The recent rise of Chess

CHESS is often portrayed as a game of intellectual superiority when it’s more realistically associated with memorization //

Jack Wolfsohn | Head Editor

March 17 2023

Chess has been praised as a game of strategic thinking and intellectual pursuit for centuries, but recently it has seen a surge in popularity, specifically in the online realm. With major chess tournaments being streamed live and thousands of people tuning in to watch, it’s clear that the game is having a moment.

There’s multiple contributing factors that have led to the increased interest in the 64 squares (Chess board) as of late:

  • The Netflix original, The Queen’s Gambit was essential in demystifying the stereotypes surrounding Chess and the “nerds” that play it frequently. The show can be widely attributed with providing a baseline curiosity of Chess to its millions of viewers and encouraging many to try it out for themselves.
  • YouTube and TikTok have also been monumental in providing endless Chess content for all levels of Chess players. It’s nearly impossible to scroll through your “for you” page without seeing some Chess opening or “brilliant” move. The YouTube account, GothamChess, has been uniquely influential because of its large following and dedication to entertaining and humorous instruction.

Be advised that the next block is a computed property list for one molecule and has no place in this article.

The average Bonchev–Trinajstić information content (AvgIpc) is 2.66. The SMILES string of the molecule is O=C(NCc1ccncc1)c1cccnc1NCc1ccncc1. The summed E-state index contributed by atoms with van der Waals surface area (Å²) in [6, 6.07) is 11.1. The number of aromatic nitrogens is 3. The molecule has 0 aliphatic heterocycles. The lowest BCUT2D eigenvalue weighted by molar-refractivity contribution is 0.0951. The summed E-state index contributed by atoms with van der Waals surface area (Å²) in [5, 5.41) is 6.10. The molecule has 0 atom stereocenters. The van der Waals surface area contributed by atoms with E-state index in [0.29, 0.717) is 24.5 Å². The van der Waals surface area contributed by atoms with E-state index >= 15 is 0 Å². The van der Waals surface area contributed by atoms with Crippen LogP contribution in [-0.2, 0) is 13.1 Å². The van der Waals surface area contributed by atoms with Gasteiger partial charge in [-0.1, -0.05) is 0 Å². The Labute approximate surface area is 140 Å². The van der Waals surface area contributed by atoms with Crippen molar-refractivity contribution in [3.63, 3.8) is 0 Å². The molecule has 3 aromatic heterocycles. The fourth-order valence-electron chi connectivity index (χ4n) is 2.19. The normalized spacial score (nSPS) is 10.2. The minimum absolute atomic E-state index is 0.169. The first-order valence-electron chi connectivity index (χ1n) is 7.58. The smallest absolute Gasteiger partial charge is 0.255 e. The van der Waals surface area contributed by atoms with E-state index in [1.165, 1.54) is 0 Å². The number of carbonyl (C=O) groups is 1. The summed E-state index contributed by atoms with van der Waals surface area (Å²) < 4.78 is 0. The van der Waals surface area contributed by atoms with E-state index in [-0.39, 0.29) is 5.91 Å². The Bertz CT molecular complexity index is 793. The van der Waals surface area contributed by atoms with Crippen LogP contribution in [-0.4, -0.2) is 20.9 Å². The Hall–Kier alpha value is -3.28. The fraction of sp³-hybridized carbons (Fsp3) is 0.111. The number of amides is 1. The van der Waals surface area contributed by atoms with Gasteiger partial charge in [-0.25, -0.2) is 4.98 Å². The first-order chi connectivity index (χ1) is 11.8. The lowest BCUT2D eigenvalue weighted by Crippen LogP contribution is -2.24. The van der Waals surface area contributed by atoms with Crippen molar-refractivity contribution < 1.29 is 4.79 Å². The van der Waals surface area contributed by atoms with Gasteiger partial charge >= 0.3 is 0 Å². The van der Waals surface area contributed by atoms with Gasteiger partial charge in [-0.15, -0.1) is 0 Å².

• While shows like The Queen’s Gambit and YouTube have aided in the attraction of so many new players, it’s the top Chess players that have kept newcomers from leaving. At this very moment, the greatest Chess player of all time, Magnus Carlsen reigns supreme. His overwhelming and unmatched ability fills Chess tournament seats and inspires the next generation to rise to his level. 

“I think, above all else, has made the largest impact,” said senior Christian McCleary. “Being able to play on your phone, or on any computer, entirely without the need for a physical Chess board has allowed for Chess to become widespread.”

CHESS.COM servers crash and players are shut out until they’re fixed //

It’s very apparent that access to Chess away from an actual Chess board has grown the game significantly. In fact, there has been so much participation on recently that there are regular site crashes due to the heavy traffic. Even servers weren’t prepared for the amount of popularity the game has been receiving. 

“People have been getting into Chess for various different reasons,” said senior Luke Jansen. “Personally, Andrew Tate was the one to introduce me to the game.” 

There’s a lot of nuance and intricacies to why people have suddenly started to play Chess. But as the community grows larger with every passing day, it’s important to remind ourselves that we were once beginners too and we should strive to teach all those who are curious.


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